That's an optimistic point of view. Having been party to some few conversations here I can say with some authority that your vision is somewhat flawed.
can ≠ do...
If you use words that you know mean different things to your audience than they do to you, or that you know your audience doesn't understand, then you're likely to be misunderstood. If you interpret things in a way that you know the speaker is unlikely to actually be intending, then you're likely to misunderstand. If one or both sides don't make an effort to understand and be understood (e.g., because they care more about making their opponents look bad and themselves look good than on actually having a pleasant conversation), then there will be misunderstandings.
Fortunately Humpty Dumpty was more interested in writing weird poetry that plays around with language than in discussing politics.
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Re: 1860: "Communicating"

Postby GlassHouses » Tue Jul 11, 2017 4:02 am UTC

peewee_RotA wrote:This is how I find absolutely every public discussion of religion, for example. Every side has some point to prove and never takes a moment to try to understand a religion. They only want to assert their own understanding, and will twist and break everything that ever comes about to make sure that their point hits the most vital areas. Understanding? Shah! I have an internet to argue on!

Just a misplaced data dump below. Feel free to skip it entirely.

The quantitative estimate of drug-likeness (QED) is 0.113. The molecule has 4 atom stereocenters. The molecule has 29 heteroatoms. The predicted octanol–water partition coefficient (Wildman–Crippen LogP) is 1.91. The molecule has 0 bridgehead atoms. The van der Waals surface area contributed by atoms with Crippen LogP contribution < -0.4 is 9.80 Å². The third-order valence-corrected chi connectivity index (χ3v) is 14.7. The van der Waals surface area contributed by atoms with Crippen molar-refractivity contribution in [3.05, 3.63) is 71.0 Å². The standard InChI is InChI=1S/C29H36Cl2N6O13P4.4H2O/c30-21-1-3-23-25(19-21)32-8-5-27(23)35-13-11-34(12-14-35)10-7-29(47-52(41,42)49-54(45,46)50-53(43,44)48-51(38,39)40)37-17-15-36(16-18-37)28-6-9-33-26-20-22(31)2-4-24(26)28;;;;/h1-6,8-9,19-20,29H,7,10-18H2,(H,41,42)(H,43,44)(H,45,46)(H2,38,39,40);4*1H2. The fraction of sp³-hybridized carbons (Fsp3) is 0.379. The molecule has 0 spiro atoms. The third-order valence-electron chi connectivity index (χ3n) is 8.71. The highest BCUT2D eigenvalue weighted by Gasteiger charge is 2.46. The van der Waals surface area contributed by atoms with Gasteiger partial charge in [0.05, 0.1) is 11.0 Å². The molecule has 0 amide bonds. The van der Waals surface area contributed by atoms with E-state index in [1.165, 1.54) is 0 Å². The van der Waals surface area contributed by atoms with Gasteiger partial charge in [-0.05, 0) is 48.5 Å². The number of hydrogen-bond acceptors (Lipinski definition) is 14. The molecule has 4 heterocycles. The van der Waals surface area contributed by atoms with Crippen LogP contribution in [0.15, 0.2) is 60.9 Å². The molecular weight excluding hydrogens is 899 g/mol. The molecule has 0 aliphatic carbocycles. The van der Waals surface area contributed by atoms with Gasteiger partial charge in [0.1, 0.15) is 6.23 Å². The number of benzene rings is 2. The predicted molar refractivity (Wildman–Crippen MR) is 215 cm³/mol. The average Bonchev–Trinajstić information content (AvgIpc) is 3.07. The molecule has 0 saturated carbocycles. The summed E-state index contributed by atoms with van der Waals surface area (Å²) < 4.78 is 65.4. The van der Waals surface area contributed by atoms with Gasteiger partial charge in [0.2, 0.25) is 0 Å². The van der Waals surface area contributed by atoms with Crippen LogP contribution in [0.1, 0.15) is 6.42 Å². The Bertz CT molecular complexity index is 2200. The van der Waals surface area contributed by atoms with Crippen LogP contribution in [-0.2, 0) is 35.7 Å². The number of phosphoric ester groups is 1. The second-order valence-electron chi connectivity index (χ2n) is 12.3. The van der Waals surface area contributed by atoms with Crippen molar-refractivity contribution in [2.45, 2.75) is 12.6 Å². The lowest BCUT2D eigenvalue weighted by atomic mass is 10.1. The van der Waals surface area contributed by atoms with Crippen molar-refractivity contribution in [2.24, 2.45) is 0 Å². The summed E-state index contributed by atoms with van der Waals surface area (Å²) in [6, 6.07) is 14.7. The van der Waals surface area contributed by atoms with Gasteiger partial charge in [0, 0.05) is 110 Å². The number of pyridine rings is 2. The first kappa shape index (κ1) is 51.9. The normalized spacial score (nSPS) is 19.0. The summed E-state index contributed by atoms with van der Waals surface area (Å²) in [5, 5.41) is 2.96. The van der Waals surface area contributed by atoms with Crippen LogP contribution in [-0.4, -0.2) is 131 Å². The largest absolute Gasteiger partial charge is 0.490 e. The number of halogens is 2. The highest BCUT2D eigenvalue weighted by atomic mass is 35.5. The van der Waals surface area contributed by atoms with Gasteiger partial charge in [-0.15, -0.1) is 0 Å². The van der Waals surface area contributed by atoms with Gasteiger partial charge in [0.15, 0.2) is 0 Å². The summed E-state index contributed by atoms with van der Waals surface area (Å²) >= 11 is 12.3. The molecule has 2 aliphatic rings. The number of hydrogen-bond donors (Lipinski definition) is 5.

What's to understand about religion? It's all about taking things on faith, and being discouraged or downright forbidden from questioning. To the extent that there is anything to understand there, it's how bad memes can prey upon human insecurity to cultivate ignorance and blind obedience, and clothe it in a sense of smug moral superiority.

Did I miss anything?

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Re: 1860: "Communicating"

Postby White Flare » Tue Jul 11, 2017 4:45 am UTC

All I could think when reading this comic was Bill Clintons famous "it depends what your definition of is, is"
I LOLed.

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Re: 1860: "Communicating"

Postby Moose Anus » Tue Jul 11, 2017 3:57 pm UTC

chridd wrote:
Steve the Pocket wrote:
gmalivuk wrote:
cellocgw wrote:Strictly speaking, evolution does imply improvement

No, strictly speaking, it does not.

Does this mean the word "devolution" should not exist, since it is the antonym of a misdefinition?
Yes it does, and it's not really a word that I've heard.
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Re: 1860: "Communicating"

Postby Znirk » Thu Jul 20, 2017 11:00 am UTC

chridd wrote:
Steve the Pocket wrote:Does this mean the word "devolution" should not exist, since it is the antonym of a misdefinition?
Yes it does, and it's not really a word that I've heard.

Political term, not directly connected to evolution. I understand it as something like a selective version of subsidiarity: it's also about decentralising power, but ad-hoc rather than as a general principle.